Differential Diagnosis - Acute Chest pain- Respiratory Flashcards Preview

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Flashcards in Differential Diagnosis - Acute Chest pain- Respiratory Deck (16):
1

Pulmonary Embolism - Classical History

  • Sharp and pleuritic in nature;
  • shortness of breath;
  • Haemoptysis may occur if pulmonary infarction develops;
  • massive PE results in syncope;
  1. risk factors:
  2. history of immobilisation, orthopaedic procedures,
  3. oral contraceptive use,
  4. previous PE, hypercoagulable states,
  5. or recent travel over long distances; 
  6. unilateral swollen lower leg that is red and painful suggests DVT; 

2

Pulmonary Embolism - Classic History?

  • tachycardia,
  • loud P2,
  • right-sided S4 gallop,
  • jugular venous distention,
  • fever,
  • right ventricular lift;
  • massive PE may cause hypotension

3

Pulmonary Embolism - Investigations?

  • ECG: sinus tachycardia; presence of S1, Q3, and T3 More
  • D-dimer: non-specific if positive; PE excluded if result negative in patients with low probability of having a PE
  • CXR: decreased perfusion in a segment of pulmonary vasculature (Westermark sign); presence of pleural effusion
  • CT pulmonary angiography:identification of thrombus in the pulmonary circulation

4

Pulmonary Embolism - Treatment?

  • Treatment dose LWMH
  • Thrombolysis if massive PE

5

Pneumonia - Classical History?

  • productive or dry cough,
  • fever,
  • pleuritic pain associated with shortness of breath;
  • may have rigors,
  • myalgias, and arthralgias;
  • recent history of travel or infectious exposures 

6

Pneumonia - Classic Examination?

  • decreased breath sounds,
  • rales,
  • wheezing,
  • bronchial breath sounds,
  • dullness to percussion,  
  • increased tactile fremitus observed with severe consolidation

7

Pneumonia - Investigations?

  • CXR: pulmonary infiltration, air bronchograms, and pleural effusion
  • WBC count: elevated with left shift (increased neutrophil count)
  • sputum culture: may reveal culprit organisms, but not sensitive or specific 
  • blood culture: may reveal culprit organisms, but not sensitive or specific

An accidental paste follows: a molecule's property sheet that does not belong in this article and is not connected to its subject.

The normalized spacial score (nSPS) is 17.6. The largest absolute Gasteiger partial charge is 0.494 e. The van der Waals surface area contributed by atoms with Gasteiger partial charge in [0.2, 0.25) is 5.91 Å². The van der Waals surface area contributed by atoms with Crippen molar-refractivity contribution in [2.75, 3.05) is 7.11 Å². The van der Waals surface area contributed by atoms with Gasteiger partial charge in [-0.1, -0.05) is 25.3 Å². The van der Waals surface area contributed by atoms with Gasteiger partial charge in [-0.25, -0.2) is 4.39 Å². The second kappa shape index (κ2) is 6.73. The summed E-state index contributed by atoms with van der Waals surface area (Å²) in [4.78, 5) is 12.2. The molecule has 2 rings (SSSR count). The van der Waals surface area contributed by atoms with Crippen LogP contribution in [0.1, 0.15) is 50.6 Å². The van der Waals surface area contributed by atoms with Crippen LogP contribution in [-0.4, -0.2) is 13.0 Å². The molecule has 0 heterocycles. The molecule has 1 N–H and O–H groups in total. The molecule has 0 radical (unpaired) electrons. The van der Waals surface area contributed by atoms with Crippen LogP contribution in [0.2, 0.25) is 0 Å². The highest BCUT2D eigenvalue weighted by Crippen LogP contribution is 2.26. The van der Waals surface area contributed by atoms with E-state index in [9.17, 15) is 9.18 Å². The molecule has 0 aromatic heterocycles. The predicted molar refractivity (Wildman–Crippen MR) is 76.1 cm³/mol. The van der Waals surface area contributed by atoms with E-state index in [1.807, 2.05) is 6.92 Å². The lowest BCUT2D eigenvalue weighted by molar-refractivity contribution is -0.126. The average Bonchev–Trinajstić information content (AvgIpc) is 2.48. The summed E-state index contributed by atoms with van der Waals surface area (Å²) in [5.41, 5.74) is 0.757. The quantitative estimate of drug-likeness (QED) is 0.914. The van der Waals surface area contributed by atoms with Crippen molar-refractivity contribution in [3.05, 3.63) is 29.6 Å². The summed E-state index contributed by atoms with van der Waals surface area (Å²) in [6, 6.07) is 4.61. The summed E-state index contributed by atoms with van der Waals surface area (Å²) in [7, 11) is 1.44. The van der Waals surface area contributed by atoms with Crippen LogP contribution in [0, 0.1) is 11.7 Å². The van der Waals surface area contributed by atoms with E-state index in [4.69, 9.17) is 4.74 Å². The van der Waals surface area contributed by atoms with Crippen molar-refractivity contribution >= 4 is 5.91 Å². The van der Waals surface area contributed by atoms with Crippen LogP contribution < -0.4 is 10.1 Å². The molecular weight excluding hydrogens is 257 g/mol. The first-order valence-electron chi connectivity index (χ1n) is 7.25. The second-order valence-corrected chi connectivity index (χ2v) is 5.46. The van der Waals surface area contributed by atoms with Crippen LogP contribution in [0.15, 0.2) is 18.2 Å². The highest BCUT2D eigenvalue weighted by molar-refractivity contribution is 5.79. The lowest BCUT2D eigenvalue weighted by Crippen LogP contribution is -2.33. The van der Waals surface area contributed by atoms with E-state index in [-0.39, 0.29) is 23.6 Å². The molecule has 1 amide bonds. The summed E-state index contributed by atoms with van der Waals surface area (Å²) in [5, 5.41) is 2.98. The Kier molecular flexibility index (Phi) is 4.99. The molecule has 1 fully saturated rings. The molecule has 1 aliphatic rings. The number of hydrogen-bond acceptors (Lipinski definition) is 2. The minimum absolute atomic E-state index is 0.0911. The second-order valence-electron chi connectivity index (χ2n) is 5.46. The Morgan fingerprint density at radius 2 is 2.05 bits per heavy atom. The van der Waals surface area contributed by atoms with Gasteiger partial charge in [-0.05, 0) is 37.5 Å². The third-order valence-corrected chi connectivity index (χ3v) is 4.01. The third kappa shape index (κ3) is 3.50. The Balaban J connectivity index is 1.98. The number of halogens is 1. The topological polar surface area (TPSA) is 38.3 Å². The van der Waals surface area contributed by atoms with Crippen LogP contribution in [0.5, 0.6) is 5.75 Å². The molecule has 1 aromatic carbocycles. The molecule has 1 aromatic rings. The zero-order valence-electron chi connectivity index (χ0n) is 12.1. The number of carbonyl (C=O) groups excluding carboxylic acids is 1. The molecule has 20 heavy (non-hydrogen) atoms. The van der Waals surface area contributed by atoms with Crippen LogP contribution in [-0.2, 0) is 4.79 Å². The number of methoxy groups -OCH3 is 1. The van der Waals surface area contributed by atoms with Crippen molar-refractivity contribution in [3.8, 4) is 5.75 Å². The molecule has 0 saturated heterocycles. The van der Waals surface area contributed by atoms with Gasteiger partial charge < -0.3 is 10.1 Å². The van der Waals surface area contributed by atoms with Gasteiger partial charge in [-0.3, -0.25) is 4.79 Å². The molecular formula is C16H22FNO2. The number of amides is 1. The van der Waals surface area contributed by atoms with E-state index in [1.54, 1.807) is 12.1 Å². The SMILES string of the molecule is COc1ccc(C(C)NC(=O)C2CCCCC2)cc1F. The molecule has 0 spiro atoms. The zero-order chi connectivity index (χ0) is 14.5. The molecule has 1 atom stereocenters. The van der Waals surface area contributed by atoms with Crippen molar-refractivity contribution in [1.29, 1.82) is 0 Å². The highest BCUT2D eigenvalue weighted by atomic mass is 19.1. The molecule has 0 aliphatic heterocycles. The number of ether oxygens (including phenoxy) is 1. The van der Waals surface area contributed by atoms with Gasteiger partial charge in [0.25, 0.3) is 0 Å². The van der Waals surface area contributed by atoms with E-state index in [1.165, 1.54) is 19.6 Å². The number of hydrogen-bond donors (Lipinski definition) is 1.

8

Pneumonia - Treatment?

  • Antbiotics

9

Pneumathorax - Classical History?

  • acute, pleuritic chest pain,
  • shortness of breath;
  • primary spontaneous between ages 20 and 40 years;
  • secondary spontaneous in patients with COPD;
  • traumatic due to acute trauma or iatrogenic;
  • shock may occur if rapidly increasing (tension pneumothorax)

10

Pneumathorax - Classical Examination?

  • Ipsilateral
  • absent breath sounds,
  • increased resonance to percussion; (hyperresonance)
  • jugular venous distention,
  • trachea deviation,
  • hypotension if tension pneumothorax (due to compromise of the great vessels)
  • reduced chest expansion

11

Pneumathorax - Investigation? 

  • CXR

12

Pneumathorax - Treatment? 

Primary

  • <2cm CXR monitoring
  • >2cm or Sx aspirate

Secondary

  • <1cm observe for 24hrs
  • 1-2cm aspirate
  • >2cm or Sx chest drain 

13

Pleurisy - Classic History?

  • prodrome of viral illness
  • (myalgias, malaise, rhinorrhoea, cough, nasal congestion, low-grade temperatures);
  • sick contacts

14

Pleurisy - Classic Examination Findings?

  • pleural friction rub with or without low-grade fever;
  • sometimes reproducible tenderness to palpation of chest when perichondritis or pleurodynia accompanies pleuritis

15

Pleurisy - Investigations?

  • CXR: usually normal but can uncommonly have effusion 
  • FBC: normal, or leukocytosis with lymphocytic predominance

16

Pleurisy - Treatment?

  • NSAIDS
  • Treat Cause
  • Treat complications, effusion, pneumathorax